The town of Bondy, a suburb north of Paris, is dominated by public housing apartment buildings, some of them 14 stories tall, clustered on lots that are mostly cement and hardened mud.
Bourassi lives here with his mother, father and younger sister, in a well-kept but decidedly utilitarian apartment, with a stairwell that appears not to have been painted in years. It’s across the street from a similar building with trash out front, where a basement is used as a prayer room for Muslims in the neighborhood.
About 70 percent of the 48,000 people in Bondy are the first or second generation in their families to be born in France, like Bourassi, whose parents came from Morocco. Virtually all of them are Muslim.
That so many Muslims live in such ghettos, as they are known here, is an indication of the failures at economic integration. Most Muslims simply cannot afford to live elsewhere; they depend on government subsidies to live here.
The segregation is a major factor in pushing some Muslims to go beyond practicing their faith to using its symbols to be confrontational, says Khalid Mandani, a successful Moroccan-born businessman and nonpracticing Muslim who advises the government on integration issues.
“These are frustrated young men who face racism and discrimination on a daily basis, and as this happens, they reach for somewhere to belong,” Khalid says. “So, they revolt against France, which has never treated them well, and they embrace the fundamentalists.”
Said Dominique Moisi, senior adviser at the French Institute for International Relations: “I think it’s absolutely true that the failure to integrate Muslims is driving many of them to the right.
“For many of them, whether they admit it or not or even realize it, it’s a matter of, `I am Muslim because I cannot be French, I cannot be Moroccan, I cannot be Algerian, and I will show you how Muslim I can be.”‘
Other people maintain that the current tensions in France are not caused by more observant Muslims or even by fundamentalists but by an overzealous attempt by non-Muslims to maintain the secularism called for in the country’s constitution.
Lhaj Thami Breze, president of the Union of Islamic Organizations of France — viewed by the rector of the Paris Mosque as a fundamentalist group — said the symbols are nothing more than an increasing willingness for Muslims to show their faith.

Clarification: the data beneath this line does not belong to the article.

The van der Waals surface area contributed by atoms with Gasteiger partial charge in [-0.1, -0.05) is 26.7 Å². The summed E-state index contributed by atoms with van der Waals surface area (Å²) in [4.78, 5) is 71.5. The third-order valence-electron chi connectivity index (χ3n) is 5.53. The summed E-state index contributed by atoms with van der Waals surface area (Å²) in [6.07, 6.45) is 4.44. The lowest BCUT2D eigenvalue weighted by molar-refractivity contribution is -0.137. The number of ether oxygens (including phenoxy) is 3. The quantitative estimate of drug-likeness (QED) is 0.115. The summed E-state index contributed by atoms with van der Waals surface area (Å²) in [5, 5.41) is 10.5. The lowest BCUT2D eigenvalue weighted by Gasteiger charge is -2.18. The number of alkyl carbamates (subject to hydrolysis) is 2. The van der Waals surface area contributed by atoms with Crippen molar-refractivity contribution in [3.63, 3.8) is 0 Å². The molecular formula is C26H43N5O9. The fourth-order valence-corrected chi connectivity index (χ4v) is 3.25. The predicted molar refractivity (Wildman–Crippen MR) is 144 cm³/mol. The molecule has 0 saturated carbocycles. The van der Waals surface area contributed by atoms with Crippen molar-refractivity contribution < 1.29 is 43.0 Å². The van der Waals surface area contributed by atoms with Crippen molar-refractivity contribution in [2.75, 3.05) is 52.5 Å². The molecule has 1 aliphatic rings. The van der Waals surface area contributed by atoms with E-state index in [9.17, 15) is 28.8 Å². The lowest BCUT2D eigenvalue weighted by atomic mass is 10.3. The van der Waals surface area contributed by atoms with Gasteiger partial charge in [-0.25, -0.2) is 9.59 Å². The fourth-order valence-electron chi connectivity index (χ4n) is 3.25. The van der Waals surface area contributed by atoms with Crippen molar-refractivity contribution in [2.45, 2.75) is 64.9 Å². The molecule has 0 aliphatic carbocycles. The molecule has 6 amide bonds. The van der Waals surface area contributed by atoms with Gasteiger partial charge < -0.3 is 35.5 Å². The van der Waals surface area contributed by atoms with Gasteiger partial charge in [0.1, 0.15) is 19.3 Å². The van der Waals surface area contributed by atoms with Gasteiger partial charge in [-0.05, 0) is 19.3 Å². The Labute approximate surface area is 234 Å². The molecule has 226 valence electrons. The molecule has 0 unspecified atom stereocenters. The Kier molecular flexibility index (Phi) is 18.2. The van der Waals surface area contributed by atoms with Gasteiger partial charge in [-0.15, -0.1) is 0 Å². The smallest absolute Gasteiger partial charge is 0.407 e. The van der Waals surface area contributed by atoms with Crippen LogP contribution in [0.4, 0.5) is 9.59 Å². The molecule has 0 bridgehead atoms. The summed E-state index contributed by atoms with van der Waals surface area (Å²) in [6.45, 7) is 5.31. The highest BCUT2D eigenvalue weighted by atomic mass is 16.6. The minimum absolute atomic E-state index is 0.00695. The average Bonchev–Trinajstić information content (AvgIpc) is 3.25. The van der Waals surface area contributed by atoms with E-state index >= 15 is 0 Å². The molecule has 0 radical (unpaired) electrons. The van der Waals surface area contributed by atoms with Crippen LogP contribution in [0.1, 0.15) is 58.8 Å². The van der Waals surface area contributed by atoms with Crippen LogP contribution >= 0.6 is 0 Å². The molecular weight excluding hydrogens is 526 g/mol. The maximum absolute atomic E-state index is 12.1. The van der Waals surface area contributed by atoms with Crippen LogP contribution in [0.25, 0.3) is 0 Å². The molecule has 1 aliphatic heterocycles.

“The customs are a return to religion, not fundamentalism,” says Breze, who, like virtually all the men in the group’s offices on the outskirts of Paris, is bearded. Every woman seen in the building wore a headscarf. Next to the office is a 4,500-square-foot prayer room, where men and women are separated by a fence.
“They should be respected and not denigrated as fundamentalism,” he says of the symbols, “or it is that which will lead to extremism.”
Earlier this month, thousands of Muslims, mostly women and men in their 20s, clogged the streets of Paris in peaceful protests against the ban on headscarves. They played loud Arabic music. They chanted that their religion would not be suppressed.
The most telling scenes of the marches, though, were the women: Their heads were covered with scarves and their bodies were wrapped in French flags.
Banners they carried said, “The headscarf is my modesty,” “No exclusion,” and “I am French AND Muslim.”
The actions of the French government have created a situation in which, on this single issue, moderates share a view with the militants who attacked the United States. The result among many Frenchmen is to lump the moderates with the extremists.
At Bourassi’s apartment, his mother, Saliha Bourassi, explained she began wearing a headscarf after having children, because she had reached a point where she wanted to more tightly embrace Islam.
His sister, Myriam, who is 20, does not wear the scarf at any time. “I hope to feel ready to, someday, when I’m closer to my faith,” she said.
His father, Mostafa Bourassi, said he leaves the choice to his wife and daughter. He praised his son, though, for his willingness to speak out.
“Before his generation, we just took discrimination and said nothing,” the father said. “In France, if you do something good you are French. If you do something bad you are Muslim.”
“It’s up to Muslims to change that image — to exchange ideas and let people know we don’t agree with extremism,” Mahmoud Bourassi said. “But we can’t be expected not to be Muslim.”